Keywords
    Continuous infusion of local anaesthetics, convalescence, donor safety, HARS, pain relief, ropivacaine
    National Category
    Medical and Health Sciences
    Research subject
    Medicine
    Identifiers
    urn:nbn:se:uu:diva-134510 (URN)10.1111/j.1600-6143.2010.03358.x (DOI)000285783500015 ()21199350 (PubMedID)
    Available from: 2010-11-27 Created: 2010-11-27 Last updated: 2017-12-12Bibliographically approved
  • 21.
    Biglarnia, Ali-Reza
    Uppsala University, Disciplinary Domain of Medicine and Pharmacy, Faculty of Medicine, Department of Surgical Sciences, Transplantation Surgery.
    Retroperitoneoscopic Hand-Assisted Live Donor Nephrectomy - a Single Center Experience2013In: Annals of Saudi Medicine, ISSN 0256-4947, E-ISSN 0975-4466, Vol. 33, no 2, p. S86-S90Article in journal (Refereed)
    Abstract [en]

    INTRODUCTION: Hand-assisted retroperitoneoscopic live donor nephrectomy (HARS) increases the safety margin of live kidney donors by combining hand-assistance with pure retroperitoneal access to the kidney. Furthermore, HARS enables effective and safe non-morphine based analgesia with continuous infusion of local anesthetics (CILA), which potentially adds further safety advantage by reduction of morphine-related complications. This report emphasizes the impact of HARS on donor safety and presents a 12-years experience with the procedure at the University Hospital in Uppsala. MATERIAL AND METHODS : A literature review of relevant reports on HARS is presented. Furthermore, latest unpublished in-house data on HARS nephrectomy procedures from 2010 and 2012 are analyzed for operative characteristics, donor outcome as well as kidney function. RESULTS : Since 2000, HARS is the default donor nephrectomy procedure at our center. Within 12 years, 344 HARS nephrectomies were performed. The overall conversion rate to open surgery was 0.3% (1 out of 344). Between January 2010 and December 2012, 122 HARS and 1 open nephrectomy (anterior incision) were performed. Sixteen donors (13%) were right-sided HARS. After matching for sex, BMI and vascular anatomy, the mean operative time for right and left-sided HARS were 125 minutes (75-175) and 153 minutes (113-251), respectively. The overall mean operative time was 150 minutes (60-251). No donor presented early or late intra-abdominal complications, which is in consistent with our previous reports. The overall morbidity rate was 7.2%. All 122 HARS donors were treated with CILA. The overall mean total cumulative consumption of morphine equivalents (CCME) was 12.4 mg (0-240), while 107 donors (87%) received a total CCME of less than 20 mg. Thirty-four donors (28%) received no morphine equivalents during the hospitalization CONCLUSION : HARS is a safe procedure that virtually eliminates the risk for intra-abdominal complications. The intrinsic advantage for non-morphine based analgesia in combination with excellent donor outcome make this technique eligible for a broader implementation.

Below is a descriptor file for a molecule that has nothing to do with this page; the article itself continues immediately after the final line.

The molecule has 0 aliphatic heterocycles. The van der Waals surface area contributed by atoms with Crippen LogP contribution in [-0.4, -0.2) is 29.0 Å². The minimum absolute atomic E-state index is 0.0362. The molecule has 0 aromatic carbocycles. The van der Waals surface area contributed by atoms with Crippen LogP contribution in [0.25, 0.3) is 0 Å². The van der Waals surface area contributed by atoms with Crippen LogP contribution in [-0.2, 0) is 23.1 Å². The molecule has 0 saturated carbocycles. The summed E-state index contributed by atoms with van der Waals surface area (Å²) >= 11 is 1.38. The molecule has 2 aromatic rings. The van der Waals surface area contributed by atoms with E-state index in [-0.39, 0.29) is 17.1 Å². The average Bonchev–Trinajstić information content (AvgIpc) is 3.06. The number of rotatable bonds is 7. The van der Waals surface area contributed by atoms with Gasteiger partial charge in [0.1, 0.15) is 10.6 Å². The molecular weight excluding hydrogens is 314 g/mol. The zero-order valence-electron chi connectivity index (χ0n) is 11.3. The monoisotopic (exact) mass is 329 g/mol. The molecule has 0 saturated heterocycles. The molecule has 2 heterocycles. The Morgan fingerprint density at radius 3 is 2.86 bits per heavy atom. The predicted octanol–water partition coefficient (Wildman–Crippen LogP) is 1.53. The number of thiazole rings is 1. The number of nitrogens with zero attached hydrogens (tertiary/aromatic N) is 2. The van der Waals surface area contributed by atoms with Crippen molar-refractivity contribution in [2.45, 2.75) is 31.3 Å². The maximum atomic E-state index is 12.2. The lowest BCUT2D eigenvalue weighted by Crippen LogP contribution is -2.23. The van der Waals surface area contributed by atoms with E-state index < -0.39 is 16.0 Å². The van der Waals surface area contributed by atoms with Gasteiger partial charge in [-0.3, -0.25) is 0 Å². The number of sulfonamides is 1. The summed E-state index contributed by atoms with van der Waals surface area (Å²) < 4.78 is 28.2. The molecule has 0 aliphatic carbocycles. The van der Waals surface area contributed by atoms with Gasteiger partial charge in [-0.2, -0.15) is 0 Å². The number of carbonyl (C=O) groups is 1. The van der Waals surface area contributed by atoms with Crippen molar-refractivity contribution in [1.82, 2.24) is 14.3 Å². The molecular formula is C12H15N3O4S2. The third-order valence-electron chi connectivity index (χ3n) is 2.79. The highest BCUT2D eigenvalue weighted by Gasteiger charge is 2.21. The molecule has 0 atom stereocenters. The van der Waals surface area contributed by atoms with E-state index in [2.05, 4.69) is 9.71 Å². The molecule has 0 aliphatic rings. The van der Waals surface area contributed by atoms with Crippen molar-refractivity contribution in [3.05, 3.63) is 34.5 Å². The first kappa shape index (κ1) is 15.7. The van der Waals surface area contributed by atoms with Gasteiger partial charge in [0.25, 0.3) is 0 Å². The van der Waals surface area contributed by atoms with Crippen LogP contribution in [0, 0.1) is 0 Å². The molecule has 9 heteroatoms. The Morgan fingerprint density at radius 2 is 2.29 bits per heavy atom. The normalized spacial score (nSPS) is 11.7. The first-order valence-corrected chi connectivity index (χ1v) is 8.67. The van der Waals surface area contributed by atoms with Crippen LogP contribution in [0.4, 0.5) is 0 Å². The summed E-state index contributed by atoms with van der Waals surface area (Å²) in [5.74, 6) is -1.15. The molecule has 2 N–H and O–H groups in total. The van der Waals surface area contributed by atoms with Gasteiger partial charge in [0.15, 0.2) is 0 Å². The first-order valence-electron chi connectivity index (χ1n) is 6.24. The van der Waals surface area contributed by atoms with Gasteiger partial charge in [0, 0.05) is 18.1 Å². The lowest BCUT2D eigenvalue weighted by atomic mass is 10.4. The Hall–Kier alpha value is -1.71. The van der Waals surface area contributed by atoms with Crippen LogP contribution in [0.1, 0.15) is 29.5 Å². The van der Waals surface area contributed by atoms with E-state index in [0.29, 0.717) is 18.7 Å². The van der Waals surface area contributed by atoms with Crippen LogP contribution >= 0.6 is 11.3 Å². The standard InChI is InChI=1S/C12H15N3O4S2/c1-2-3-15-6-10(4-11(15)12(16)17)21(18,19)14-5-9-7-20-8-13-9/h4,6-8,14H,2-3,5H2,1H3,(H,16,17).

• 22.
    Biglarnia, Ali-Reza
    et al.
    Uppsala University, Disciplinary Domain of Medicine and Pharmacy, Faculty of Medicine, Department of Surgical Sciences, Transplantation Surgery.
    Bennet, William
    Nilsson, Thomas
    Uppsala University, Disciplinary Domain of Medicine and Pharmacy, Faculty of Medicine, Department of Medical Sciences.
    Larsson, Erik
    Uppsala University, Disciplinary Domain of Medicine and Pharmacy, Faculty of Medicine, Department of Immunology, Genetics and Pathology, Molecular and Morphological Pathology.
    Magnusson, Anders
    Uppsala University, Disciplinary Domain of Medicine and Pharmacy, Faculty of Medicine, Department of Radiology, Oncology and Radiation Science, Radiology.
    Yamamoto, Shinji
    Uppsala University, Disciplinary Domain of Medicine and Pharmacy, Faculty of Medicine, Department of Surgical Sciences, Transplantation Surgery.
    Lorant, Tomas
    Uppsala University, Disciplinary Domain of Medicine and Pharmacy, Faculty of Medicine, Department of Surgical Sciences, Transplantation Surgery.
    Sedigh, Amir
    Uppsala University, Disciplinary Domain of Medicine and Pharmacy, Faculty of Medicine, Department of Surgical Sciences, Transplantation Surgery.
    von Zur-Mühlen, Bengt
    Uppsala University, Disciplinary Domain of Medicine and Pharmacy, Faculty of Medicine, Department of Surgical Sciences, Transplantation Surgery.
    Bäckman, Lars